These days, things change faster than the jargon that describes them. For a couple of decades, it was the other way around. Marketing language evolved faster than reality.
It is much cheaper to make a marketing claim that it is to deliver a customer reality. That’s what fueled the acceleration of language that bore no resemblance to service experience. Today, our categories are strained as we encounter the new normal in economics, business and technology.
Take software. It used to be easy to understand what software was. Wikipedia says:
Computer software, or just software is a general term primarily used for digitally stored data such as computer programs and other kinds of information read and written by computers.
But that’s not really the whole story, particularly in the sort of software that businesses use (regardless of size).
Every piece of software comes with some amount of human support. If it’s from Google, the quantity of humans involved in the delivery of the software is microscopic. If it’s from Oracle, SAP, Peoplesoft or Lawson, just the opposite is true.
Over the years, ‘enterprise software’ became a secret code word for outsourcing. With massive teams that lived onsite, the enterprise implementation team patiently and casually took up the dregs of the customer organization’s work. It was impossible to tell the difference between the software and the team that implemented it. The work slipped off of the customers headcount and into the software supplier’s invoice.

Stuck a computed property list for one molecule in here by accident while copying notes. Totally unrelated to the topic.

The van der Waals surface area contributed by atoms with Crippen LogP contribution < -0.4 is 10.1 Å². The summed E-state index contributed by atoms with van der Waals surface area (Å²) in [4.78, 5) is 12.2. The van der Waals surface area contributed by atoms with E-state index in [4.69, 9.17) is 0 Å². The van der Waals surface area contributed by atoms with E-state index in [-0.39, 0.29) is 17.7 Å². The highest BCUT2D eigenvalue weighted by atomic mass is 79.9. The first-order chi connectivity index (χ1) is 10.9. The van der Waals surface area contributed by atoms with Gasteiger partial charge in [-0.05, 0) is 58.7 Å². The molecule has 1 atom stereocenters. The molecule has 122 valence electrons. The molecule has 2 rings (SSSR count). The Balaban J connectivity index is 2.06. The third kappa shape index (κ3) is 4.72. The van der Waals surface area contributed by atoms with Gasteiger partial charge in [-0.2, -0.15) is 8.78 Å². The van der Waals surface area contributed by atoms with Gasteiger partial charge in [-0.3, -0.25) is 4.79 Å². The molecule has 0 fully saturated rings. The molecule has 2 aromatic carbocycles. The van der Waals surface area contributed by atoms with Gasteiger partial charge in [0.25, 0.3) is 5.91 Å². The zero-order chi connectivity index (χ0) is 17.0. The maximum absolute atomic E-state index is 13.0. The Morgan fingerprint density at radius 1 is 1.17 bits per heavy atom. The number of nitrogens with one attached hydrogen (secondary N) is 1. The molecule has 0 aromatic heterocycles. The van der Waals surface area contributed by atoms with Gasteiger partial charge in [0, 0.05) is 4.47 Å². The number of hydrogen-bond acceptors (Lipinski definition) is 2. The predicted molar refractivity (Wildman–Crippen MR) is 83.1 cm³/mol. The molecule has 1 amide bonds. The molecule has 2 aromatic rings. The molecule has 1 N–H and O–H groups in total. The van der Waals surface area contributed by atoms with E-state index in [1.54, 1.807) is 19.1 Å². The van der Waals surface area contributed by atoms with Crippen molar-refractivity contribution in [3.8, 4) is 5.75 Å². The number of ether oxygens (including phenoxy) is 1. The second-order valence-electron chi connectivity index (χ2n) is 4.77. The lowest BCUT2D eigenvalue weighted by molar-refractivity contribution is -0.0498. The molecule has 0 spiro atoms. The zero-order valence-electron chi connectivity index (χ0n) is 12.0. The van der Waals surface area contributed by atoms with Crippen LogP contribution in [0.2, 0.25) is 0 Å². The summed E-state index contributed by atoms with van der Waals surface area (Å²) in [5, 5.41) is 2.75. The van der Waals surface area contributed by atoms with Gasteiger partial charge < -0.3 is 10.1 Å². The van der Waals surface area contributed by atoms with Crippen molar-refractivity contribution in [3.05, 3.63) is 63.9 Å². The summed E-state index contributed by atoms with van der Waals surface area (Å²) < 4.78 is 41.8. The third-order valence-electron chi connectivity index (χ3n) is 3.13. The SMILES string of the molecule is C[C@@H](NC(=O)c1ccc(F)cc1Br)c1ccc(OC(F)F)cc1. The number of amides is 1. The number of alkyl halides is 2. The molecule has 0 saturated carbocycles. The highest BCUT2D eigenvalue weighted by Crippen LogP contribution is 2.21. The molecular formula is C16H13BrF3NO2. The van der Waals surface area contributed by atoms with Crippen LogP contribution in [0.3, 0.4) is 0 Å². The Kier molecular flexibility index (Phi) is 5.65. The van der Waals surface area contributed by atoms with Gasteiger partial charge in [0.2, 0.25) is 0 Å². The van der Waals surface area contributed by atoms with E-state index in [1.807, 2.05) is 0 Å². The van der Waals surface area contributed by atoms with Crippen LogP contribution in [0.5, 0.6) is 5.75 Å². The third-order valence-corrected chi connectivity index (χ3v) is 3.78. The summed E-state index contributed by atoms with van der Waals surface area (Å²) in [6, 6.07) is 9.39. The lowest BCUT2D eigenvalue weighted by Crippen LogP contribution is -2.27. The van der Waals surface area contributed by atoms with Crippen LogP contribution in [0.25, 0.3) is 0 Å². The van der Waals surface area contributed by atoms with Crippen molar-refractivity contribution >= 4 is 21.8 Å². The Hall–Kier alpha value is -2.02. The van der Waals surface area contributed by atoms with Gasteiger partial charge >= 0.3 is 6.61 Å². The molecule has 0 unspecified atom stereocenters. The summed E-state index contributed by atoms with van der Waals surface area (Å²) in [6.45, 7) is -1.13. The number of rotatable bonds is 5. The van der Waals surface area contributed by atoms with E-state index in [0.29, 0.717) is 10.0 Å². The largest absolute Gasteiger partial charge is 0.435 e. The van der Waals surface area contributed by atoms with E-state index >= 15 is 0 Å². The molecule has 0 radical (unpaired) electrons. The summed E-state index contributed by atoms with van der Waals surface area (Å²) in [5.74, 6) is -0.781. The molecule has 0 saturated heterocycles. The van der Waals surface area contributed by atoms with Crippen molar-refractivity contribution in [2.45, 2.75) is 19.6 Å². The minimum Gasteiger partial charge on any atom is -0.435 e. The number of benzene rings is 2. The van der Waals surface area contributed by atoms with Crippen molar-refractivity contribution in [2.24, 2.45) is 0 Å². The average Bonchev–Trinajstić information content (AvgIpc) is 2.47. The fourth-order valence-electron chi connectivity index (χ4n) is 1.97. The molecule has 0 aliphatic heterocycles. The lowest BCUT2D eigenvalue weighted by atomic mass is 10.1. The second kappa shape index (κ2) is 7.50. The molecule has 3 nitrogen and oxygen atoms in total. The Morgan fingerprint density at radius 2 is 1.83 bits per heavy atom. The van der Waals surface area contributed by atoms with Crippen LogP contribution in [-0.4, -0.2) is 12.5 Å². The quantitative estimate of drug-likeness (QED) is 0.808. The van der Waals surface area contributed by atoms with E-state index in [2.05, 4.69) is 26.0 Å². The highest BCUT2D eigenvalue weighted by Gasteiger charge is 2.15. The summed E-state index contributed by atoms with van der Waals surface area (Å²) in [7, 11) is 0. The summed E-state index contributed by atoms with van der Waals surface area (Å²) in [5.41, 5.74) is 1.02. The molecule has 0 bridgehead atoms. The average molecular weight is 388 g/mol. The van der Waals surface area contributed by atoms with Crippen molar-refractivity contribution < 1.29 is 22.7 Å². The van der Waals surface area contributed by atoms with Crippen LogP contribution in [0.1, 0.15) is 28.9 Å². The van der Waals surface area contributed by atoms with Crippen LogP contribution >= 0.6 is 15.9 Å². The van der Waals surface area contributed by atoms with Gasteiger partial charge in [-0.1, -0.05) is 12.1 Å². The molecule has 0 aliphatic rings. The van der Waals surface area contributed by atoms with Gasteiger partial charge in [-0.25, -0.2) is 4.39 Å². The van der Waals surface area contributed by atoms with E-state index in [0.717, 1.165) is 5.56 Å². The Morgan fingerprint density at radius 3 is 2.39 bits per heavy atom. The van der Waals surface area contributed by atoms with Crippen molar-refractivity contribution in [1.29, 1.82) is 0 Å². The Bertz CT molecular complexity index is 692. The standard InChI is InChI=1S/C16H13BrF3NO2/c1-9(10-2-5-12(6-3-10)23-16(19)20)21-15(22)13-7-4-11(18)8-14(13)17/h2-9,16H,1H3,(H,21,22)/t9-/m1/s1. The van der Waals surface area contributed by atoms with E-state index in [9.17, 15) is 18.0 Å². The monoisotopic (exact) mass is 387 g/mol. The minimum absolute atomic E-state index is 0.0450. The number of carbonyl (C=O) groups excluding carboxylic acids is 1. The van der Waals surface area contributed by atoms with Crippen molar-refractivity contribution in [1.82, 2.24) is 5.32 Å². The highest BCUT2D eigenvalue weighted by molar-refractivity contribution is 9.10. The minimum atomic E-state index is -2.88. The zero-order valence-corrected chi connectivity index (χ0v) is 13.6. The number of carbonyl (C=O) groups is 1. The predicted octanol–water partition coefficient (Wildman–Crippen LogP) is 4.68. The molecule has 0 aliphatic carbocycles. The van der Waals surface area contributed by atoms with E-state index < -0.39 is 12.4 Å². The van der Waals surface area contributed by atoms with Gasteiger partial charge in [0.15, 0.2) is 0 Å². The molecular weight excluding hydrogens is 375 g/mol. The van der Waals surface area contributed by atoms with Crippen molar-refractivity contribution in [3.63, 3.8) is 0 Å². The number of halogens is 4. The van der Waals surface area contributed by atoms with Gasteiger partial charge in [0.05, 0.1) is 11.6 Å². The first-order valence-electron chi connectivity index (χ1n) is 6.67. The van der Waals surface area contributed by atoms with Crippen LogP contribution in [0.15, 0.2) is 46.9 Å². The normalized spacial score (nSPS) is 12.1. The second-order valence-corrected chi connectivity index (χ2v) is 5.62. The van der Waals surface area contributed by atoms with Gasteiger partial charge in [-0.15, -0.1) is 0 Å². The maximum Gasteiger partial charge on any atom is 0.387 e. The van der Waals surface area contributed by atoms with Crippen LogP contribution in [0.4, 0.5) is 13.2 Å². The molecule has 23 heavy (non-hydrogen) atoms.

One way of thinking about the Software as a Service (SaaS) revolution is that it is an attempt to restore the balance between the software you pay for and the people you get who support it. At the very least, SaaS is a way of clarifying where the software ends and the team that supports it begins.
It’s every bit as much a way of controlling spiraling costs as it is a way of delivering software. All of that hard to live with hardware maintenance and management is left to people who specialize in it. The very best SaaS providers keep costs in check by limiting customer alternatives to things that can be configured within the application itself.
SaaS is usually priced like a subscription charged at $X per employee. For that money, you get some level of software functionality and ‘account management’ (or customer support). For the most part, your options are limited to the things that the software can be configured to do. In some cases, the degree to which the software is ‘configurable’ is pretty all encompassing.
Last week, I spent an hour on the phone with the leadership of Caliber Point, an Indian HR Outsourcing firm. The leadership team is chock full of seasoned people with lots of enterprise implementation experience. I was fascinated by the fact that they billed on a per employee basis. I asked why they didn’t simply bill themselves as a SaaS offering.
Their answer was instructive. While the SaaS tool they’ve built is clearly the heart of their offering, they want to be known for the intimate service they deliver through their cast of thousands.
I felt like I was seeing an inflection point first hand. Since people are more flexible than software, why not lay the emphasis on the human component. It makes me wonder who competes with whom.
The new category is obviously called HRaaS.